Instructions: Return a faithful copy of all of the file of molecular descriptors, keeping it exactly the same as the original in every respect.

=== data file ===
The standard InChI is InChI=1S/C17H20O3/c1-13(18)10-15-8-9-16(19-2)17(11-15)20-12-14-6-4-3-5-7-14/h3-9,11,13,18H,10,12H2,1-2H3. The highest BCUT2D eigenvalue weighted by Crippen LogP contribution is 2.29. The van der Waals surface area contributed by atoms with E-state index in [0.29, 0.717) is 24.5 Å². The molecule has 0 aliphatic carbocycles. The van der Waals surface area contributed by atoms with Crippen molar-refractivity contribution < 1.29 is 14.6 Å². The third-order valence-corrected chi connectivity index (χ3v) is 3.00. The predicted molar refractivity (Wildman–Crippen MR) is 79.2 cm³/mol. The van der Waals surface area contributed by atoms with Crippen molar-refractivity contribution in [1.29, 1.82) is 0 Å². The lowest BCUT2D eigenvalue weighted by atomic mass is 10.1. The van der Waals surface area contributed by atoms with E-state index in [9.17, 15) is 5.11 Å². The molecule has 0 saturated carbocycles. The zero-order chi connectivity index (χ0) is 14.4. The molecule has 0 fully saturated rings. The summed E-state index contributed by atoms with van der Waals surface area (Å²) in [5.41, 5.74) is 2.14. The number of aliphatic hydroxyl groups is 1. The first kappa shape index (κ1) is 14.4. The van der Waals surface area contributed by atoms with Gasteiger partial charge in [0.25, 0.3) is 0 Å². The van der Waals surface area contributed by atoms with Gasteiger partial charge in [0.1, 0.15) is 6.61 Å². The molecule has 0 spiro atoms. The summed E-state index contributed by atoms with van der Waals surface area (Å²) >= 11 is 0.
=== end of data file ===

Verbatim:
The standard InChI is InChI=1S/C17H20O3/c1-13(18)10-15-8-9-16(19-2)17(11-15)20-12-14-6-4-3-5-7-14/h3-9,11,13,18H,10,12H2,1-2H3. The highest BCUT2D eigenvalue weighted by Crippen LogP contribution is 2.29. The van der Waals surface area contributed by atoms with E-state index in [0.29, 0.717) is 24.5 Å². The molecule has 0 aliphatic carbocycles. The van der Waals surface area contributed by atoms with Crippen molar-refractivity contribution < 1.29 is 14.6 Å². The third-order valence-corrected chi connectivity index (χ3v) is 3.00. The predicted molar refractivity (Wildman–Crippen MR) is 79.2 cm³/mol. The van der Waals surface area contributed by atoms with Crippen molar-refractivity contribution in [1.29, 1.82) is 0 Å². The lowest BCUT2D eigenvalue weighted by atomic mass is 10.1. The van der Waals surface area contributed by atoms with E-state index in [9.17, 15) is 5.11 Å². The molecule has 0 saturated carbocycles. The zero-order chi connectivity index (χ0) is 14.4. The molecule has 0 fully saturated rings. The summed E-state index contributed by atoms with van der Waals surface area (Å²) in [5.41, 5.74) is 2.14. The number of aliphatic hydroxyl groups is 1. The first kappa shape index (κ1) is 14.4. The van der Waals surface area contributed by atoms with Gasteiger partial charge in [0.25, 0.3) is 0 Å². The van der Waals surface area contributed by atoms with Gasteiger partial charge in [0.1, 0.15) is 6.61 Å². The molecule has 0 spiro atoms. The summed E-state index contributed by atoms with van der Waals surface area (Å²) >= 11 is 0.